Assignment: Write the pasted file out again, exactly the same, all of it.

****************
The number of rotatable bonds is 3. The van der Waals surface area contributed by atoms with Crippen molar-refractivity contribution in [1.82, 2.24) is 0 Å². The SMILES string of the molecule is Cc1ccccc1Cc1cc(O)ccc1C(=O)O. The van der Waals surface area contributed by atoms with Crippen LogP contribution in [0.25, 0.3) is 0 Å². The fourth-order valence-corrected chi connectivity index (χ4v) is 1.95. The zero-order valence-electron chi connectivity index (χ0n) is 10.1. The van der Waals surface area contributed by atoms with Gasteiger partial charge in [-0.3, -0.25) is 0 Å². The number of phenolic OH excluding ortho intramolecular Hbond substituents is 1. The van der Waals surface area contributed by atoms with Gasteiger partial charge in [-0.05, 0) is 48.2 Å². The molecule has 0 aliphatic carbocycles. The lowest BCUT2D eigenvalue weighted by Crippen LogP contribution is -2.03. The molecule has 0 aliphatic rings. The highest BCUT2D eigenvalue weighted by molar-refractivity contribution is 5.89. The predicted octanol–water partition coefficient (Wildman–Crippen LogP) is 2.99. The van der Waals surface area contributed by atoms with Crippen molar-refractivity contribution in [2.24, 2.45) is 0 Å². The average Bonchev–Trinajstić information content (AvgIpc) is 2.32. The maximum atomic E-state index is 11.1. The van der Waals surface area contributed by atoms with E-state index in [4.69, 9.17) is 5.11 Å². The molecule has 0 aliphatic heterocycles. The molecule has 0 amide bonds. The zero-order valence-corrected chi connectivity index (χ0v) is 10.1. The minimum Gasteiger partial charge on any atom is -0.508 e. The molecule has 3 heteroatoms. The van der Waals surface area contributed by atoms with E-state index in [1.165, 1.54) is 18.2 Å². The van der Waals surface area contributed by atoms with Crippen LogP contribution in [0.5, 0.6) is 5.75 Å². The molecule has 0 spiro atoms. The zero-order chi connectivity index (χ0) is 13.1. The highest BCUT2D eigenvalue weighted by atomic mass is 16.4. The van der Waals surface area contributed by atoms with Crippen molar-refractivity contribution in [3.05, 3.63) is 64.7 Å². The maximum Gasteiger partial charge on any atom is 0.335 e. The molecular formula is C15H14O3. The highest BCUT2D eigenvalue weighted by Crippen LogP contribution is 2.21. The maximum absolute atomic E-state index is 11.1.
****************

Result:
The number of rotatable bonds is 3. The van der Waals surface area contributed by atoms with Crippen molar-refractivity contribution in [1.82, 2.24) is 0 Å². The SMILES string of the molecule is Cc1ccccc1Cc1cc(O)ccc1C(=O)O. The van der Waals surface area contributed by atoms with Crippen LogP contribution in [0.25, 0.3) is 0 Å². The fourth-order valence-corrected chi connectivity index (χ4v) is 1.95. The zero-order valence-electron chi connectivity index (χ0n) is 10.1. The van der Waals surface area contributed by atoms with Gasteiger partial charge in [-0.3, -0.25) is 0 Å². The number of phenolic OH excluding ortho intramolecular Hbond substituents is 1. The van der Waals surface area contributed by atoms with Gasteiger partial charge in [-0.05, 0) is 48.2 Å². The molecule has 0 aliphatic carbocycles. The lowest BCUT2D eigenvalue weighted by Crippen LogP contribution is -2.03. The molecule has 0 aliphatic rings. The highest BCUT2D eigenvalue weighted by molar-refractivity contribution is 5.89. The predicted octanol–water partition coefficient (Wildman–Crippen LogP) is 2.99. The van der Waals surface area contributed by atoms with Crippen molar-refractivity contribution in [2.24, 2.45) is 0 Å². The average Bonchev–Trinajstić information content (AvgIpc) is 2.32. The maximum atomic E-state index is 11.1. The van der Waals surface area contributed by atoms with E-state index in [4.69, 9.17) is 5.11 Å². The molecule has 0 aliphatic heterocycles. The molecule has 0 amide bonds. The zero-order valence-corrected chi connectivity index (χ0v) is 10.1. The minimum Gasteiger partial charge on any atom is -0.508 e. The molecule has 3 heteroatoms. The van der Waals surface area contributed by atoms with E-state index in [1.165, 1.54) is 18.2 Å². The van der Waals surface area contributed by atoms with Crippen LogP contribution in [0.5, 0.6) is 5.75 Å². The molecule has 0 spiro atoms. The zero-order chi connectivity index (χ0) is 13.1. The highest BCUT2D eigenvalue weighted by atomic mass is 16.4. The van der Waals surface area contributed by atoms with Crippen molar-refractivity contribution in [3.05, 3.63) is 64.7 Å². The maximum Gasteiger partial charge on any atom is 0.335 e. The molecular formula is C15H14O3. The highest BCUT2D eigenvalue weighted by Crippen LogP contribution is 2.21. The maximum absolute atomic E-state index is 11.1.